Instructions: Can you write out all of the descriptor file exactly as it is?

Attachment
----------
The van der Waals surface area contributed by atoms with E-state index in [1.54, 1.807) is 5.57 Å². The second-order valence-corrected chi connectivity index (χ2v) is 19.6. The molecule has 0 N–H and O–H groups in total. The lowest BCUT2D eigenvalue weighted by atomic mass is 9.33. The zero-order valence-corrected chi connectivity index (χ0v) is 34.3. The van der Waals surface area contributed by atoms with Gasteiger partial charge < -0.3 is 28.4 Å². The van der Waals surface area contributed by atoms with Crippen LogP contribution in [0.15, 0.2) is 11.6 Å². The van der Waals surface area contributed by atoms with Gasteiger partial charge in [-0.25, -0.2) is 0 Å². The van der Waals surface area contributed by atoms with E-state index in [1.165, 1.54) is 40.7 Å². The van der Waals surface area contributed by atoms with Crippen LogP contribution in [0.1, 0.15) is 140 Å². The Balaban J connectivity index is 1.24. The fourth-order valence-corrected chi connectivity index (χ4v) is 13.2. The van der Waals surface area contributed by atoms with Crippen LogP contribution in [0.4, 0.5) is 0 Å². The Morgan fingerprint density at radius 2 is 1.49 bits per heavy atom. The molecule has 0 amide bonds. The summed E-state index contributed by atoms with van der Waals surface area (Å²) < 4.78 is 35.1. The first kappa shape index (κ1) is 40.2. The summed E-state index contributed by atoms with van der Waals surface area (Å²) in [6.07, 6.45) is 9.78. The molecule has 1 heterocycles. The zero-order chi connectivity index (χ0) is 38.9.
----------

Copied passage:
The van der Waals surface area contributed by atoms with E-state index in [1.54, 1.807) is 5.57 Å². The second-order valence-corrected chi connectivity index (χ2v) is 19.6. The molecule has 0 N–H and O–H groups in total. The lowest BCUT2D eigenvalue weighted by atomic mass is 9.33. The zero-order valence-corrected chi connectivity index (χ0v) is 34.3. The van der Waals surface area contributed by atoms with Gasteiger partial charge < -0.3 is 28.4 Å². The van der Waals surface area contributed by atoms with Crippen LogP contribution in [0.15, 0.2) is 11.6 Å². The van der Waals surface area contributed by atoms with Gasteiger partial charge in [-0.25, -0.2) is 0 Å². The van der Waals surface area contributed by atoms with E-state index in [1.165, 1.54) is 40.7 Å². The van der Waals surface area contributed by atoms with Crippen LogP contribution in [0.1, 0.15) is 140 Å². The Balaban J connectivity index is 1.24. The fourth-order valence-corrected chi connectivity index (χ4v) is 13.2. The van der Waals surface area contributed by atoms with Crippen LogP contribution in [0.4, 0.5) is 0 Å². The Morgan fingerprint density at radius 2 is 1.49 bits per heavy atom. The molecule has 0 amide bonds. The summed E-state index contributed by atoms with van der Waals surface area (Å²) < 4.78 is 35.1. The first kappa shape index (κ1) is 40.2. The summed E-state index contributed by atoms with van der Waals surface area (Å²) in [6.07, 6.45) is 9.78. The molecule has 1 heterocycles. The zero-order chi connectivity index (χ0) is 38.9.